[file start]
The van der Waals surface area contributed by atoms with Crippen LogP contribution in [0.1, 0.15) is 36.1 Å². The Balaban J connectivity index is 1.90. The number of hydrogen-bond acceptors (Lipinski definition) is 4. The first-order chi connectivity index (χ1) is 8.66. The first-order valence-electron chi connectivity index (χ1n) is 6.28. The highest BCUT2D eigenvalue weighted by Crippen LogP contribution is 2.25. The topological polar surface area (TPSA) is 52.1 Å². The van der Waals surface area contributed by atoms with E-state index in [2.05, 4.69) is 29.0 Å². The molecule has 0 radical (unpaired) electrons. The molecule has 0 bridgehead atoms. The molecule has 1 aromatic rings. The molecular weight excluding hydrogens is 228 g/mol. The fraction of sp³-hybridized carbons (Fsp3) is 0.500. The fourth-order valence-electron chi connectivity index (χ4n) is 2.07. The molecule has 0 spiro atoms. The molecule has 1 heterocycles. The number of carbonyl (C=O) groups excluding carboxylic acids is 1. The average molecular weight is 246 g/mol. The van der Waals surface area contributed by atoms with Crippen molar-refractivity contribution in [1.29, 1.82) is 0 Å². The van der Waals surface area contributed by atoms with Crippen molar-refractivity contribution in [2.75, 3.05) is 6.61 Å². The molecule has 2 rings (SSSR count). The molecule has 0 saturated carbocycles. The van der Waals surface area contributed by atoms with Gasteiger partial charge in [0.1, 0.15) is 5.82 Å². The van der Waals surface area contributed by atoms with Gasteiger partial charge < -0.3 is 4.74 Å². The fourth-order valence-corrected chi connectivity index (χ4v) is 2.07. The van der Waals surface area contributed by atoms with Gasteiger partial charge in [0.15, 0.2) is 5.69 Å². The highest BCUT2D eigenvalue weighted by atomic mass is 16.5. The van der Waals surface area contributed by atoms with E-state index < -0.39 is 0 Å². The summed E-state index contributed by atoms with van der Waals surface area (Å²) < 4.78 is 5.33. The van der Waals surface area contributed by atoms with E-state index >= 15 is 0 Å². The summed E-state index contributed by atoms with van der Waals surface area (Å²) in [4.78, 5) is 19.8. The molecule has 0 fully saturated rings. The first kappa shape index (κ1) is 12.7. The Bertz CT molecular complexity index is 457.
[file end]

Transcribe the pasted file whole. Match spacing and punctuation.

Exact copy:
The van der Waals surface area contributed by atoms with Crippen LogP contribution in [0.1, 0.15) is 36.1 Å². The Balaban J connectivity index is 1.90. The number of hydrogen-bond acceptors (Lipinski definition) is 4. The first-order chi connectivity index (χ1) is 8.66. The first-order valence-electron chi connectivity index (χ1n) is 6.28. The highest BCUT2D eigenvalue weighted by Crippen LogP contribution is 2.25. The topological polar surface area (TPSA) is 52.1 Å². The van der Waals surface area contributed by atoms with E-state index in [2.05, 4.69) is 29.0 Å². The molecule has 0 radical (unpaired) electrons. The molecule has 0 bridgehead atoms. The molecule has 1 aromatic rings. The molecular weight excluding hydrogens is 228 g/mol. The fraction of sp³-hybridized carbons (Fsp3) is 0.500. The fourth-order valence-electron chi connectivity index (χ4n) is 2.07. The molecule has 0 spiro atoms. The molecule has 1 heterocycles. The number of carbonyl (C=O) groups excluding carboxylic acids is 1. The average molecular weight is 246 g/mol. The van der Waals surface area contributed by atoms with Crippen molar-refractivity contribution in [1.29, 1.82) is 0 Å². The van der Waals surface area contributed by atoms with Crippen molar-refractivity contribution in [2.75, 3.05) is 6.61 Å². The molecule has 2 rings (SSSR count). The molecule has 0 saturated carbocycles. The van der Waals surface area contributed by atoms with Gasteiger partial charge in [0.1, 0.15) is 5.82 Å². The van der Waals surface area contributed by atoms with Gasteiger partial charge < -0.3 is 4.74 Å². The fourth-order valence-corrected chi connectivity index (χ4v) is 2.07. The van der Waals surface area contributed by atoms with Gasteiger partial charge in [0.15, 0.2) is 5.69 Å². The highest BCUT2D eigenvalue weighted by atomic mass is 16.5. The van der Waals surface area contributed by atoms with E-state index < -0.39 is 0 Å². The summed E-state index contributed by atoms with van der Waals surface area (Å²) < 4.78 is 5.33. The van der Waals surface area contributed by atoms with E-state index >= 15 is 0 Å². The summed E-state index contributed by atoms with van der Waals surface area (Å²) in [4.78, 5) is 19.8. The molecule has 0 fully saturated rings. The first kappa shape index (κ1) is 12.7. The Bertz CT molecular complexity index is 457.